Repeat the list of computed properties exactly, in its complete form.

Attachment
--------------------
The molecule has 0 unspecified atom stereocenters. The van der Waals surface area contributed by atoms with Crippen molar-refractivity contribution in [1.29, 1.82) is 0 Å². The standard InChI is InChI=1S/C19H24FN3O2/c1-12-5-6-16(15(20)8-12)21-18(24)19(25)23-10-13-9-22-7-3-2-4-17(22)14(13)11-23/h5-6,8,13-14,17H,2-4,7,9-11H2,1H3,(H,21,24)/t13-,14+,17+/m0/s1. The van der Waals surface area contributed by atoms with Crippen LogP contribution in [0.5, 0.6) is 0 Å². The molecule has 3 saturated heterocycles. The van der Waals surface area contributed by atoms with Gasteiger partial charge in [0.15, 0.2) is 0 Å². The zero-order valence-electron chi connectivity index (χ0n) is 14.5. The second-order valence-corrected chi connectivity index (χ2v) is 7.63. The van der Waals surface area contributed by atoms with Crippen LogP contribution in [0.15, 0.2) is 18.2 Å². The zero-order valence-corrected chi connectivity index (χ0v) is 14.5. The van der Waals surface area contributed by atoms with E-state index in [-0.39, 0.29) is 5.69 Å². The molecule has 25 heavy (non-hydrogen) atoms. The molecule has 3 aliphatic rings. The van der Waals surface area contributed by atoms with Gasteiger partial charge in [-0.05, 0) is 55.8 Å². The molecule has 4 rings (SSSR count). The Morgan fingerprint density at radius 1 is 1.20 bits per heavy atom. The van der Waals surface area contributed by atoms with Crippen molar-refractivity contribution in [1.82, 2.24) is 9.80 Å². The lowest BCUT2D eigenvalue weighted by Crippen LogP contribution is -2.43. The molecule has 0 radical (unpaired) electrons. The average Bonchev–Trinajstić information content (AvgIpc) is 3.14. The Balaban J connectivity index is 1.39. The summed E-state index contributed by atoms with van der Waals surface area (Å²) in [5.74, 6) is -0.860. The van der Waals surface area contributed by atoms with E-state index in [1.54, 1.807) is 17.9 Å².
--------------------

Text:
The molecule has 0 unspecified atom stereocenters. The van der Waals surface area contributed by atoms with Crippen molar-refractivity contribution in [1.29, 1.82) is 0 Å². The standard InChI is InChI=1S/C19H24FN3O2/c1-12-5-6-16(15(20)8-12)21-18(24)19(25)23-10-13-9-22-7-3-2-4-17(22)14(13)11-23/h5-6,8,13-14,17H,2-4,7,9-11H2,1H3,(H,21,24)/t13-,14+,17+/m0/s1. The van der Waals surface area contributed by atoms with Crippen LogP contribution in [0.5, 0.6) is 0 Å². The molecule has 3 saturated heterocycles. The van der Waals surface area contributed by atoms with Gasteiger partial charge in [0.15, 0.2) is 0 Å². The zero-order valence-electron chi connectivity index (χ0n) is 14.5. The second-order valence-corrected chi connectivity index (χ2v) is 7.63. The van der Waals surface area contributed by atoms with Crippen LogP contribution in [0.15, 0.2) is 18.2 Å². The zero-order valence-corrected chi connectivity index (χ0v) is 14.5. The van der Waals surface area contributed by atoms with E-state index in [-0.39, 0.29) is 5.69 Å². The molecule has 25 heavy (non-hydrogen) atoms. The molecule has 3 aliphatic rings. The van der Waals surface area contributed by atoms with Gasteiger partial charge in [-0.05, 0) is 55.8 Å². The molecule has 4 rings (SSSR count). The Morgan fingerprint density at radius 1 is 1.20 bits per heavy atom. The van der Waals surface area contributed by atoms with Crippen molar-refractivity contribution in [1.82, 2.24) is 9.80 Å². The lowest BCUT2D eigenvalue weighted by Crippen LogP contribution is -2.43. The molecule has 0 radical (unpaired) electrons. The average Bonchev–Trinajstić information content (AvgIpc) is 3.14. The Balaban J connectivity index is 1.39. The summed E-state index contributed by atoms with van der Waals surface area (Å²) in [5.74, 6) is -0.860. The van der Waals surface area contributed by atoms with E-state index in [1.54, 1.807) is 17.9 Å².